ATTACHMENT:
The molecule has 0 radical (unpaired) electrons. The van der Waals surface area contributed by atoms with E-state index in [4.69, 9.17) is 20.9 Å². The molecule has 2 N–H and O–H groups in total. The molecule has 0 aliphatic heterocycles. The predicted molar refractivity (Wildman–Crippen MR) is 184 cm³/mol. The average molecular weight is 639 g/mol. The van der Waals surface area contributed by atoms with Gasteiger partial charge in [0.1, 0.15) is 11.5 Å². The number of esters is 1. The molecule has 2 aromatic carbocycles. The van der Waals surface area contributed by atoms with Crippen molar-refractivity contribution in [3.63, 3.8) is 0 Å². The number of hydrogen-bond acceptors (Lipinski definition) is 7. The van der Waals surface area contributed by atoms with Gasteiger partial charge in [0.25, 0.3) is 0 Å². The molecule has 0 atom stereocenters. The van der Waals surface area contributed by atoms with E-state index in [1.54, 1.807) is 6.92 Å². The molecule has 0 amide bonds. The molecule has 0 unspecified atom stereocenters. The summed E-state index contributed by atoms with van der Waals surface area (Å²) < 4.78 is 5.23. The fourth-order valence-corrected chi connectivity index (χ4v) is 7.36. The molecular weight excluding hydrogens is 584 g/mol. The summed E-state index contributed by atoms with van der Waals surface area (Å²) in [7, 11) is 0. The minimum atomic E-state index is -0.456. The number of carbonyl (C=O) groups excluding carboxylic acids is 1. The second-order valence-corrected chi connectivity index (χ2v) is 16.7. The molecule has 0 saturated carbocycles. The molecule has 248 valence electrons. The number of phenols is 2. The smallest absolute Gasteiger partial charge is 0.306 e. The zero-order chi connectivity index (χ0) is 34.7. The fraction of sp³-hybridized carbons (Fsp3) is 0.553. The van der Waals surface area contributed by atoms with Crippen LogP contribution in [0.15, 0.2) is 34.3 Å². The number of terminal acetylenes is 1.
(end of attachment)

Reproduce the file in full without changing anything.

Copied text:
The molecule has 0 radical (unpaired) electrons. The van der Waals surface area contributed by atoms with E-state index in [4.69, 9.17) is 20.9 Å². The molecule has 2 N–H and O–H groups in total. The molecule has 0 aliphatic heterocycles. The predicted molar refractivity (Wildman–Crippen MR) is 184 cm³/mol. The average molecular weight is 639 g/mol. The van der Waals surface area contributed by atoms with Gasteiger partial charge in [0.1, 0.15) is 11.5 Å². The number of esters is 1. The molecule has 2 aromatic carbocycles. The van der Waals surface area contributed by atoms with Crippen molar-refractivity contribution in [3.63, 3.8) is 0 Å². The number of hydrogen-bond acceptors (Lipinski definition) is 7. The van der Waals surface area contributed by atoms with Gasteiger partial charge in [0.25, 0.3) is 0 Å². The molecule has 0 atom stereocenters. The van der Waals surface area contributed by atoms with E-state index in [1.54, 1.807) is 6.92 Å². The molecule has 0 amide bonds. The molecule has 0 unspecified atom stereocenters. The summed E-state index contributed by atoms with van der Waals surface area (Å²) < 4.78 is 5.23. The fourth-order valence-corrected chi connectivity index (χ4v) is 7.36. The molecular weight excluding hydrogens is 584 g/mol. The summed E-state index contributed by atoms with van der Waals surface area (Å²) in [7, 11) is 0. The minimum atomic E-state index is -0.456. The number of carbonyl (C=O) groups excluding carboxylic acids is 1. The second-order valence-corrected chi connectivity index (χ2v) is 16.7. The molecule has 0 saturated carbocycles. The molecule has 248 valence electrons. The number of phenols is 2. The smallest absolute Gasteiger partial charge is 0.306 e. The zero-order chi connectivity index (χ0) is 34.7. The fraction of sp³-hybridized carbons (Fsp3) is 0.553. The van der Waals surface area contributed by atoms with Crippen LogP contribution in [0.15, 0.2) is 34.3 Å². The number of terminal acetylenes is 1.